Be Personal: Gen Z Wants to Talk to You

Be Personal: Gen Z Wants to Talk to You

Gen-Z-communicationsWhen I reach out to Generation Z, I’m always sure to make it personal. Much like the Millennials who came before them, this tech-savvy group wants to feel like they’re being sought after and spoken to directly. They’re fast-paced and digital, but they are also interested in taking the workplace to a new level.

Brands in Social Media

When it comes to social media, Gen Z is all for it. For them, employer branding in their news feeds is something they’ve grown up with. Overall, 55 percent of Gen Zers do not want to see adverts from companies or employers in their social feed. But 82 percent is open to being contacted about specific job opportunities. And when they do see the content we send their way, they want to see employers and companies that stand out. I’ve learned that being funny, wacky or even showcasing charity work (something Gen Z-ers value) is priceless in terms of communication from companies. Even though they’re open to this priceless opportunity, nearly 70 percent of Generation Z has never been contacted by a company about a specific work opportunity.
I’ve found Gen Z to be a bit high maintenance in that, while they don’t mind future employers or brands they like on social platforms, we need to be careful about contacting them directly in a public way. Emailing or sending a message on social media is appreciated, as this generation wants to feel cared for. This is also a generation that prefers disappearing social platforms like Snapchat, though, and Gen Z-ers don’t want to hear about their future careers publicly on Facebook or Twitter where all of their friends can see it, too. They value privacy far more than Millennials.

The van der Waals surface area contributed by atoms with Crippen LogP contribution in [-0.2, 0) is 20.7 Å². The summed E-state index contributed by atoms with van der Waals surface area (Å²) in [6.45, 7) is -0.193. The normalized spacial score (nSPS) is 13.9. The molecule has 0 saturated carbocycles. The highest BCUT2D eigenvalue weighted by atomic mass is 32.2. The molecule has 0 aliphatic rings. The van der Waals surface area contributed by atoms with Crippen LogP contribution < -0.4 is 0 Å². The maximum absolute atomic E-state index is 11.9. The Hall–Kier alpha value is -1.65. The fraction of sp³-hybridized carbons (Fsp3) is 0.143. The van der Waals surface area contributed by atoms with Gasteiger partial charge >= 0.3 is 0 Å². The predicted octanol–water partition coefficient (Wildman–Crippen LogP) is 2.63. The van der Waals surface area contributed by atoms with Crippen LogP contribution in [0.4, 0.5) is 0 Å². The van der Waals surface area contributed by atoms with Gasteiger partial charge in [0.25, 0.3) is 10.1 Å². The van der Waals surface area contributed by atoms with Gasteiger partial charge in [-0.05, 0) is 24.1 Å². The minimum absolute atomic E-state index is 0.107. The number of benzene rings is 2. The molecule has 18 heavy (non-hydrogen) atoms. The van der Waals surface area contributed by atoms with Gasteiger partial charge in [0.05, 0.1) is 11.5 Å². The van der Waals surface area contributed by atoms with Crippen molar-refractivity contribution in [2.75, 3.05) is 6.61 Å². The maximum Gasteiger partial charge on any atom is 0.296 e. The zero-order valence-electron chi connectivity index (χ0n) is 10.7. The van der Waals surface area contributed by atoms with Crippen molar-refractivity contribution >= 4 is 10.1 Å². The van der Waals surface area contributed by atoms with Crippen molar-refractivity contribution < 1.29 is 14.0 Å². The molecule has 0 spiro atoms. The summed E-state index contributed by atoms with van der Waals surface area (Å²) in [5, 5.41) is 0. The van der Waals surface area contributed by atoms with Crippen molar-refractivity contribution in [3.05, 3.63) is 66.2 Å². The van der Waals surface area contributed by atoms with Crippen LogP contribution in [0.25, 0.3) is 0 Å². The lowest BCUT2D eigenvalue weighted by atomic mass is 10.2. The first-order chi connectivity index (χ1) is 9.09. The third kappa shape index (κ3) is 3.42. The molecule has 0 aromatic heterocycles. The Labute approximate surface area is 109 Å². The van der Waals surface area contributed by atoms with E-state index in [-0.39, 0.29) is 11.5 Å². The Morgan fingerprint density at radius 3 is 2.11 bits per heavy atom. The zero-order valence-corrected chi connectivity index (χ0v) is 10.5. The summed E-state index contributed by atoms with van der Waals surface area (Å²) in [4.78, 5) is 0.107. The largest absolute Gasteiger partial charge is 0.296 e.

Generation Z’s Work Culture

Generation Z cares about flexibility, the company’s view on equality and diversity, and the style of office environment–in that order. The generation is also all about flexibility and self-starting, even more so than the Millennials who came before them. In terms of matching work culture to personality, those in Gen Z, just like the Millennials, want friendliness to be a perfect match. However, 37 percent of Millennials value brand image–more than the 30 of Gen Z that does.
Unlike Millennials, many members of Generation Z may not pursue a traditional education, and employers need to be ready for that. I have made sure my own company focuses on in-field education, because this group loves learning. They also grew up in a recession and are far less keen to take on loads of student debt than Millennials were.
To reach Generation Z, we need to remind ourselves of their standout traits, including their digital savvy, their desire to impact the world in a positive way and their entrepreneurial drive. By honing in on these key traits, companies will be successful in reaching Gen Z-ers.